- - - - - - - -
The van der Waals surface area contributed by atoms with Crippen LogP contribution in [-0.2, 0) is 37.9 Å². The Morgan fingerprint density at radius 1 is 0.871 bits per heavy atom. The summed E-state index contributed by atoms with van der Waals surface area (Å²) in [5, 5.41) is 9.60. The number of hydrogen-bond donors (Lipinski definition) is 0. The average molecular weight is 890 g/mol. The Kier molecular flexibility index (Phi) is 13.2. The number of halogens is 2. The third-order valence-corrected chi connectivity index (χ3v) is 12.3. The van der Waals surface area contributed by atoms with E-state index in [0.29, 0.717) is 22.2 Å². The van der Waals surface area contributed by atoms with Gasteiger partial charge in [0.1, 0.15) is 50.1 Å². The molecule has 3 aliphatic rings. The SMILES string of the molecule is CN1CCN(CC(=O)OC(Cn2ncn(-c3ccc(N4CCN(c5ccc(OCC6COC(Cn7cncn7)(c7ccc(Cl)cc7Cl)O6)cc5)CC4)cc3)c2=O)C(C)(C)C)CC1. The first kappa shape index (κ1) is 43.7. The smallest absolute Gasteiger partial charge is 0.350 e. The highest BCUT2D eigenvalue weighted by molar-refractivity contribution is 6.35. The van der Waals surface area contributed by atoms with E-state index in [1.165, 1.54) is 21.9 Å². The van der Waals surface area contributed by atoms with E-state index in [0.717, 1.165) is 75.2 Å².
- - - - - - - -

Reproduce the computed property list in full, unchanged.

The van der Waals surface area contributed by atoms with Crippen LogP contribution in [-0.2, 0) is 37.9 Å². The Morgan fingerprint density at radius 1 is 0.871 bits per heavy atom. The summed E-state index contributed by atoms with van der Waals surface area (Å²) in [5, 5.41) is 9.60. The number of hydrogen-bond donors (Lipinski definition) is 0. The average molecular weight is 890 g/mol. The Kier molecular flexibility index (Phi) is 13.2. The number of halogens is 2. The third-order valence-corrected chi connectivity index (χ3v) is 12.3. The van der Waals surface area contributed by atoms with E-state index in [0.29, 0.717) is 22.2 Å². The van der Waals surface area contributed by atoms with Gasteiger partial charge in [0.1, 0.15) is 50.1 Å². The molecule has 3 aliphatic rings. The SMILES string of the molecule is CN1CCN(CC(=O)OC(Cn2ncn(-c3ccc(N4CCN(c5ccc(OCC6COC(Cn7cncn7)(c7ccc(Cl)cc7Cl)O6)cc5)CC4)cc3)c2=O)C(C)(C)C)CC1. The first kappa shape index (κ1) is 43.7. The smallest absolute Gasteiger partial charge is 0.350 e. The highest BCUT2D eigenvalue weighted by molar-refractivity contribution is 6.35. The van der Waals surface area contributed by atoms with E-state index in [1.165, 1.54) is 21.9 Å². The van der Waals surface area contributed by atoms with E-state index in [0.717, 1.165) is 75.2 Å².